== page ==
"Culture could be defined as a way of life that unites a society, or a group of people. […] The unique nature of Swedish culture finds its roots in our history and in the nature and the climate in which it has developed. Against this background, it is not surprising that our culture has great similarities with that of our Nordic neighbours. […] Cultural impulses that, without being adapted to Swedish conditions, are being inoculated into Swedish society by decision makers or other groups who do not consider themselves as Swedish, are by us not considered part of Swedish culture, but rather as a form of cultural imperialism. […] The Sweden Democrats are opponents to both cultural imperialism and to cultural relativism. It is obvious that some cultures are better than others in safeguarding fundamental human rights."

Like similar "nationalist" parties, Sweden Democrats lump together all "true" Swedes under the lofty and vague label of "the Swedish people", an entity they claim to represent. However, as the poet Paul Valéry once pointed out: "The only meaning I can see in the word 'people' is 'mixture'…." Immigrants may have to change some of their customs and behaviour and adopt new norms to adapt in receiving countries, at the same time as host countries would be enriched by the positive contribution of migrants. This may not be an easy or short process as it requires both individual efforts, which may be different for women and men, and adequate migration policies. Central to this dynamic coexistence and exchange, there are unique human beings, with different backgrounds, physiological traits, ideas, behaviour and beliefs. Most humans are able to adjust to various cultural contexts and abide to rules and laws of a specific nation without losing their unique identity.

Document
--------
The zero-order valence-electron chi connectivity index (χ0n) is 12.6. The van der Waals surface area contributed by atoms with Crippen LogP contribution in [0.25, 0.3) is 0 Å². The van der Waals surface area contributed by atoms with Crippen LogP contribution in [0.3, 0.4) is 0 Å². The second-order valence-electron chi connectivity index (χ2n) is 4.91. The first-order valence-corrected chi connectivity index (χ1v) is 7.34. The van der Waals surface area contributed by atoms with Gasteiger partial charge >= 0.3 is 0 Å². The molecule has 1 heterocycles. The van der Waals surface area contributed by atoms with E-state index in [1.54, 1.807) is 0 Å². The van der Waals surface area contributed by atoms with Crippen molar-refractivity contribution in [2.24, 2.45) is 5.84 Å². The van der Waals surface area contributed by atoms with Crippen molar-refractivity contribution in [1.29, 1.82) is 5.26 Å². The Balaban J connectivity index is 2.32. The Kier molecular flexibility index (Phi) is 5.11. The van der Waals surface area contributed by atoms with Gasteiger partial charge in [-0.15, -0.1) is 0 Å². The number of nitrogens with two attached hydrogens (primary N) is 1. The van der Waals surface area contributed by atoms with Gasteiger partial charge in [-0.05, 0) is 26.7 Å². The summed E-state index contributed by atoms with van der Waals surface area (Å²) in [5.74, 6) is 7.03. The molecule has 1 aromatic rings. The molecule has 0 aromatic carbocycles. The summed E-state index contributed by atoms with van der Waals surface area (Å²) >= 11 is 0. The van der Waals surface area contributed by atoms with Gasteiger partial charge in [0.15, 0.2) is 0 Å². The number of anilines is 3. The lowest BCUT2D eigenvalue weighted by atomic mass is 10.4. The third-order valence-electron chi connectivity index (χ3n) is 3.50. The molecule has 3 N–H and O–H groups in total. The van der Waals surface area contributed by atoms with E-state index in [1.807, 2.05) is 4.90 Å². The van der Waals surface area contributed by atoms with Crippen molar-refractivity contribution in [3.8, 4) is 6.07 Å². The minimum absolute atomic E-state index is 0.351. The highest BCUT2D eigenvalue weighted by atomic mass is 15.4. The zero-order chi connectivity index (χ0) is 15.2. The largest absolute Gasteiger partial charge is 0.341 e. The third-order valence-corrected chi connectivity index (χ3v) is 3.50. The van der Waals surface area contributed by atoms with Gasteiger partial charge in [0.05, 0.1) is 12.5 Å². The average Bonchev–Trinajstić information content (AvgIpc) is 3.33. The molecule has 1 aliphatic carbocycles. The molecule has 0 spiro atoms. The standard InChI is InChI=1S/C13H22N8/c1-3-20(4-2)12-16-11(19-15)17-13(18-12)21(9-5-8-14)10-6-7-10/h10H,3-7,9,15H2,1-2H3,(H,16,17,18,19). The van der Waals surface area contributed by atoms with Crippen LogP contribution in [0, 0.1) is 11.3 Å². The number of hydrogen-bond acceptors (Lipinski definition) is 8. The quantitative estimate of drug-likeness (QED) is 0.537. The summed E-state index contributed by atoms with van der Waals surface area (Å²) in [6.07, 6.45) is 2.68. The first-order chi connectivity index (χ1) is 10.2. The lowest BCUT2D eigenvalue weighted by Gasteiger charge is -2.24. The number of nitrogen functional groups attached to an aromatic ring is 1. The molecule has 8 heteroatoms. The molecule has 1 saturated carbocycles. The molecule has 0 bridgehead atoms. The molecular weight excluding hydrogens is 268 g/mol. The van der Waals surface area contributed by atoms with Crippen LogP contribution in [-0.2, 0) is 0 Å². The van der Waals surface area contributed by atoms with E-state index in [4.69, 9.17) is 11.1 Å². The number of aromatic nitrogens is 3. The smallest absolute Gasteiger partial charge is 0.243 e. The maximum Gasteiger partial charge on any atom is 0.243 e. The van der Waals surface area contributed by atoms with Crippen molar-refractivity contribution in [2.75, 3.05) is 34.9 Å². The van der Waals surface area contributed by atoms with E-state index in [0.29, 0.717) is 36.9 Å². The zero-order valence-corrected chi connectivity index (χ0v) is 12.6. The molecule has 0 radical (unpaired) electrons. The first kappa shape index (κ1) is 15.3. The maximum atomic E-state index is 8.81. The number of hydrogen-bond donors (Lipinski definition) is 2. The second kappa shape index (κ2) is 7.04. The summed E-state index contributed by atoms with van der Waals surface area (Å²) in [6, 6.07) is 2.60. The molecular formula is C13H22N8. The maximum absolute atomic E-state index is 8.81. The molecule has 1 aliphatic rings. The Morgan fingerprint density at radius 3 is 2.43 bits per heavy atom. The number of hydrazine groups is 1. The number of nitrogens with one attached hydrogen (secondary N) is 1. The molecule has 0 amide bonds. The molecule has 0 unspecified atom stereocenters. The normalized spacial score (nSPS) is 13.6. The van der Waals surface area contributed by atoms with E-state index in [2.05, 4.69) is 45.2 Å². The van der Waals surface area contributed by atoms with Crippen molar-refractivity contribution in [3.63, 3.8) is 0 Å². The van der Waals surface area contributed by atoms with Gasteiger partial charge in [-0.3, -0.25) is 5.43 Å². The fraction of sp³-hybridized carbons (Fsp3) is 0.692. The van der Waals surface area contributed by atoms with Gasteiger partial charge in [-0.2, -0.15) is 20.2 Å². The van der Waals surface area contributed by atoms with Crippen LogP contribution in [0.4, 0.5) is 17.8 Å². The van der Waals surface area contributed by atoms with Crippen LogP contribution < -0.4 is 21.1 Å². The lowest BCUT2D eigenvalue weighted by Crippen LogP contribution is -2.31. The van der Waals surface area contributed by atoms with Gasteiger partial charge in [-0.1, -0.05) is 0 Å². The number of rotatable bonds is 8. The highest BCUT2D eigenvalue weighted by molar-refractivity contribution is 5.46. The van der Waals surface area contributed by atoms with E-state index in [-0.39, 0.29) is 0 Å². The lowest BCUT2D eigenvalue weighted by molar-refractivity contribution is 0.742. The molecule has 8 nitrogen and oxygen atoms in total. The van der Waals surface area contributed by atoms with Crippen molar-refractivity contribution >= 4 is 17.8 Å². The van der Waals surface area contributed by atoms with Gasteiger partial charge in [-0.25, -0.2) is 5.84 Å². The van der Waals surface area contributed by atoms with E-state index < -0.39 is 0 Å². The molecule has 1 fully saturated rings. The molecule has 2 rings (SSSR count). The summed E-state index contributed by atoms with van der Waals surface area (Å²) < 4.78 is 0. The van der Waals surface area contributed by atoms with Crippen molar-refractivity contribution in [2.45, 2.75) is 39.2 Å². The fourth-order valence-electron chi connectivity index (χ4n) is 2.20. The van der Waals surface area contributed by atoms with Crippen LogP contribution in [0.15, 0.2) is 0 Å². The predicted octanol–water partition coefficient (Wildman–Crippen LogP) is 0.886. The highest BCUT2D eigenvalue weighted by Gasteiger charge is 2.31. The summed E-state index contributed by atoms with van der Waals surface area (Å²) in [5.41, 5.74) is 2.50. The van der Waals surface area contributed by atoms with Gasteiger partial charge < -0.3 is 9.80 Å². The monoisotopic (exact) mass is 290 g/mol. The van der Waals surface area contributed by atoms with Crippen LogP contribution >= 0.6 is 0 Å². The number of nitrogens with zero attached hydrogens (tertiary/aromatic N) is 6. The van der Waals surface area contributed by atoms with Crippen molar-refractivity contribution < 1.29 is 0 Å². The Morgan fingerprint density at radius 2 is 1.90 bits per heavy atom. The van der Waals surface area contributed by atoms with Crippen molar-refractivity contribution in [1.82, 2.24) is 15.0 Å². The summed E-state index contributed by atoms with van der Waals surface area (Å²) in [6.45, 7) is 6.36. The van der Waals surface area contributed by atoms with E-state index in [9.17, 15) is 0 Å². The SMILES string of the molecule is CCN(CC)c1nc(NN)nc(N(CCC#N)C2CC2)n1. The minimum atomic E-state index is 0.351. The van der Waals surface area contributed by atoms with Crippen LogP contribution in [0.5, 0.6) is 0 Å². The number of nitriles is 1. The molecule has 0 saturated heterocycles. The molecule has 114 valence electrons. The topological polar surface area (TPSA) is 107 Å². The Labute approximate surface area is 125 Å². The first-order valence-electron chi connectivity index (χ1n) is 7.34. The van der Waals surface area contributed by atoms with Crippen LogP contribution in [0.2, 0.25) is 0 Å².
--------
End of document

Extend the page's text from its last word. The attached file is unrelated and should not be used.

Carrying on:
Is it really possible to define unique "Swedish values", or any other "national" values for that matter? It is more viable to assume that a "nation" and thus all individuals, would benefit from Immanuel Kant´s categorial imperative: "Act only in accordance with that maxim through which you can at the same time will that it become a universal law."

The ideology of nationalists and chauvinistic demagogues is based on unfounded myths that reduce human existence to ideals of "nations", "races" and "cultures", while rejecting the reality of change and diversity. Recent historical events demonstrate that when such movements which idealise reality rise to power, the consequences can be disastrous. As Goethe once stated: "A confusion of the real with the ideal never goes unpunished."

Jan Lundius holds a PhD on History of Religion from Lund University and has worked at Sida, Unesco, FAO and other international organisations as researcher and adviser.

Rosemary Vargas-Lundius holds a PhD on Development Economics from Lund University and has worked on gender and migration issues at IFAD and UNDP. She is presently the Chair of the KNOMAD gender and migration research team.

            —Inter Press Service